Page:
Congregational ministry associates are second chair leaders. They are the lieutenants of the congregation who “get things done.” For those called to this ministry, it can be a rewarding and fulfilling experience (“I can’t believe they pay me to do this!”). But there are some challenges that come with this calling.
1. Context matters
While the job of a ministry associate is to some extent the same across the board (the job description of “Director of Christian Education” or “Youth Minister” or “Pastoral Associate” reads pretty much the same from one congregation to the next), context matters. At least two factors matter in your context. First, whether your particular congregation is a good “fit,” and second, whether the Pastoral leader of that system (the First Chair) is someone you can work with. The challenge: finding a church that “fits” your vision, orientation, and ministry philosophy, and a pastoral leader who functions well as head of staff.
2. Cultivating Trust Early and Deeply
No staff ministry associate can carry out her or his work without trust: from the Senior pastor, ministry colleagues, and congregational members. This trust needs to be established quickly, and, it must be cultivated so it has, in time, deep roots. Any ministry associate who is not able to establish trust quickly will likely find themselves micromanaged, left out of important conversations (even those involving decisions that impact their ministry), and will lack the ability to effectively impact the sphere of influence among church members they need to support their ministries. The challenge: establish trust early in your relationship with the senior pastor, colleagues, and church members—appreciating that trust is earned.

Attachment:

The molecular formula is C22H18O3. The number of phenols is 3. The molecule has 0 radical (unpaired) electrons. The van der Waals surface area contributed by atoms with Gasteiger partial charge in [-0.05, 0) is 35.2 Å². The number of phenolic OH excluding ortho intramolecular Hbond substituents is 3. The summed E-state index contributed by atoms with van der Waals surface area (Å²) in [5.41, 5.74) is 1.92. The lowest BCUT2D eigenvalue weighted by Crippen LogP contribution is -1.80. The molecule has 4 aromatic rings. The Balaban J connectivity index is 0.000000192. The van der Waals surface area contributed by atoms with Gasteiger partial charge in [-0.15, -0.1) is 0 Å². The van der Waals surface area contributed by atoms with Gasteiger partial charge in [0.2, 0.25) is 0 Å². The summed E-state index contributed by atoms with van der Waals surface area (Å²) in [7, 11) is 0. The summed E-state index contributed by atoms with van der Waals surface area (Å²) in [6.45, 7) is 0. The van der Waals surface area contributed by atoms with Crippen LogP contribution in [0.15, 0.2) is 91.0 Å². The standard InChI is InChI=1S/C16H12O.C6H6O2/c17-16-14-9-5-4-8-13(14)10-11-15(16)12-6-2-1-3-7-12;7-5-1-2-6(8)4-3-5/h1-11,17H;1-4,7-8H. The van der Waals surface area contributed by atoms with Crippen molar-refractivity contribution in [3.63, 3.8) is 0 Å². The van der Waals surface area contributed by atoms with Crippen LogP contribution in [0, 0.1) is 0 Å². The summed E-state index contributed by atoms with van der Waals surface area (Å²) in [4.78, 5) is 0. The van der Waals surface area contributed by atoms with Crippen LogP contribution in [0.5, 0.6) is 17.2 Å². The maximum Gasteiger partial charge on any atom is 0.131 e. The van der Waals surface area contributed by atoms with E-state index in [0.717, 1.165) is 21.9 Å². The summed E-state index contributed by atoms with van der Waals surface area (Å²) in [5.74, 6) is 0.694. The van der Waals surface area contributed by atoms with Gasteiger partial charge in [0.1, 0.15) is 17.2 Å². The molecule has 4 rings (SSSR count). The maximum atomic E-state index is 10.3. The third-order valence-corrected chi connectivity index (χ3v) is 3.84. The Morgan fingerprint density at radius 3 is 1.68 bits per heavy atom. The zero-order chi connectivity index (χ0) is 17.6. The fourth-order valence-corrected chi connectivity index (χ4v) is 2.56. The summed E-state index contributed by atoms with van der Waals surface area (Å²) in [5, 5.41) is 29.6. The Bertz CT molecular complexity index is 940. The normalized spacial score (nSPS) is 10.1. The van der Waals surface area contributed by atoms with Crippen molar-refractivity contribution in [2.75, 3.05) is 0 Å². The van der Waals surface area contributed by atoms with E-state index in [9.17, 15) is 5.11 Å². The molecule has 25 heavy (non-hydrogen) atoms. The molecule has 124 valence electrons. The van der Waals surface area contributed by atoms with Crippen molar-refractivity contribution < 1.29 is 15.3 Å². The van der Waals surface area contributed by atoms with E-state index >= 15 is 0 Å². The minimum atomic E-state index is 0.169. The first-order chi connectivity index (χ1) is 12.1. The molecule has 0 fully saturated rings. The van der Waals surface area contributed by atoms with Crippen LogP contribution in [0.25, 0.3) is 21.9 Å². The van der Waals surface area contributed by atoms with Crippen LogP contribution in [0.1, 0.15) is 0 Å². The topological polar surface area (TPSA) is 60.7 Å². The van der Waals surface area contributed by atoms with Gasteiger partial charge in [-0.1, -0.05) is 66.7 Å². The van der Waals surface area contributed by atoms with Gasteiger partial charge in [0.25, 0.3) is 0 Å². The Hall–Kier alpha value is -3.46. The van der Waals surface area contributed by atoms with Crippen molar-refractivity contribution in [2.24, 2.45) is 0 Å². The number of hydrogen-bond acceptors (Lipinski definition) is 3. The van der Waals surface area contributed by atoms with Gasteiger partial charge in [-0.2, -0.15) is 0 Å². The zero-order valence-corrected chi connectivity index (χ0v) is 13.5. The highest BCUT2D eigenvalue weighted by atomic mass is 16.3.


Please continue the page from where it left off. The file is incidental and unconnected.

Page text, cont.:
3. Leading by Influence
Not unrelated to the above, ministry associates are most effective when they lead by influence. Novice and inexperienced staff associates get frustrated when they realize they have neither authority or power in the system. Those are not granted to second chair leaders, ordinarily. The way to bring about change and to make an impact and a difference in your context is to lead by influence. This is a product of trust, competence, and generosity mediated by the relationships you cultivate. When you talk, people should listen. The challenge: cultivate relationships through which you can expand your sphere of influence. Influence up toward the Senior pastor; influence out toward your ministry staff colleagues, and influence down toward congregational members. Remember, however, that your sphere of influence will likely always be smaller than that of the senior pastor.
Israel Galindo is Associate Dean for Lifelong Learning and Director of Online Education at the Columbia Theological Seminary. He is the author of the bestseller, The Hidden Lives of Congregations (Alban), Perspectives on Congregational Leadership (Educational Consultants), and A Family Genogram Workbook (Educational Consultants), with Elaine Boomer and Don Reagan.
His books on Christian education include Mastering the Art of Instruction,The Craft of Christian Teaching (Judson), How to be the Best Christian Study Group Leader (Judson), Planning for Christian Education Formation (Chalice), and Leadership in Ministry: Bowen Theory in the Congregational Context.
Galindo contributes to the Wabash Center’s blog for theological school deans.